Sure, you can ask the hotel concierge, or the front-desk person at your hostel — and you’ll probably get some pretty great, up-to-the-minute recommendations, too. But better yet, make a game out of it by letting locals lead you around with their recommendations. For example, pick a buzzing breakfast spot near your hotel and, when paying the bill, ask your server where to go next. What is his or her favorite little art gallery, or bookstore? Favorite riverside running path? Where’s the best dive bar?
Then just take off to that place, sight unseen. When you finish up with that stop on your itinerary, ask the gallery attendant, bookstore clerk, barkeep, or whomever where to go next. Over the course of your day you’ll not only get to interact with a variety of probably-pretty-friendly locals — after all, who doesn’t love hipping folks to their favorite places? — but you also will experience the town in a totally unique way from the sightseeing hordes.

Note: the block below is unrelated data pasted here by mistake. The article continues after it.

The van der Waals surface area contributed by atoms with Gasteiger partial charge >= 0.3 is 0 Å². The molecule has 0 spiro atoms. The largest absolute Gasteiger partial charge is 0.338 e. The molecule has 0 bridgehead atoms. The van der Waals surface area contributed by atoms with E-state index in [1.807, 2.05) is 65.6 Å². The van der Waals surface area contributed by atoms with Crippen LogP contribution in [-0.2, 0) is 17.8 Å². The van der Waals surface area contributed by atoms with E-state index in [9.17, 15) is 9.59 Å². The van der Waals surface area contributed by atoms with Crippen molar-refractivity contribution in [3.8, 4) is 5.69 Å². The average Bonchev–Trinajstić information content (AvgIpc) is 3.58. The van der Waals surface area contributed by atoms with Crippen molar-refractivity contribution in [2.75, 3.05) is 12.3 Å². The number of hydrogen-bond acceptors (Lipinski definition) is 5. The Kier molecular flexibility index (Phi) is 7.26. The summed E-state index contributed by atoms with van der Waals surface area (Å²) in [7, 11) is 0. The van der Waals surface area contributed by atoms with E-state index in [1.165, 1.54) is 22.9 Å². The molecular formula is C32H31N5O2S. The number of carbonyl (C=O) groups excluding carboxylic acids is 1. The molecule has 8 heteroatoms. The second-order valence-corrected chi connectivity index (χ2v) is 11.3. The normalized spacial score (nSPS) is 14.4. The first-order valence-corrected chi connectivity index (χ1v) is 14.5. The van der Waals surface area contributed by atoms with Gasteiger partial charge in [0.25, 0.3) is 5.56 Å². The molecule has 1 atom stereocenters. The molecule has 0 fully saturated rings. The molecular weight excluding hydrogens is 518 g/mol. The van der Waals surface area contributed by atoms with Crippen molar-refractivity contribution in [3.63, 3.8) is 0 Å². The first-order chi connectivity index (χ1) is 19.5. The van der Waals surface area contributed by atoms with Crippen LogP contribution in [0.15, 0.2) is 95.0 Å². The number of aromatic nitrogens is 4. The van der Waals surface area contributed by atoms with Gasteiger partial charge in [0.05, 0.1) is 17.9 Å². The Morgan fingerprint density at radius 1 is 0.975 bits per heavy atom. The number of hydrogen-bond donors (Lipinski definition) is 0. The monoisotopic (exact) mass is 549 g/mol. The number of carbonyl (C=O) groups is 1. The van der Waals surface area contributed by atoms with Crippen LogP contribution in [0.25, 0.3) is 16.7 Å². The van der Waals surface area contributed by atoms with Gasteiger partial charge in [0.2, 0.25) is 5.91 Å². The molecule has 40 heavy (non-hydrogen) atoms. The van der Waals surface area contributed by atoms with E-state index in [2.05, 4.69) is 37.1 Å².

Ditch the Phone
Everyone does it: You’re chilling at the bar after work, waiting to meet up with a friend, and uncontrollably you find your hand tractor-beaming to your device. As you mindlessly scroll through your social network’s latest food/dog/baby pictures, you totally miss — well, everything.
It’s bad enough being zoned out on your phone in daily life at home, but — international data-plan restrictions aside — the impulse to remain tethered to your digital security blanket is even stronger when you find yourself in an unfamiliar place, surrounded by unfamiliar people.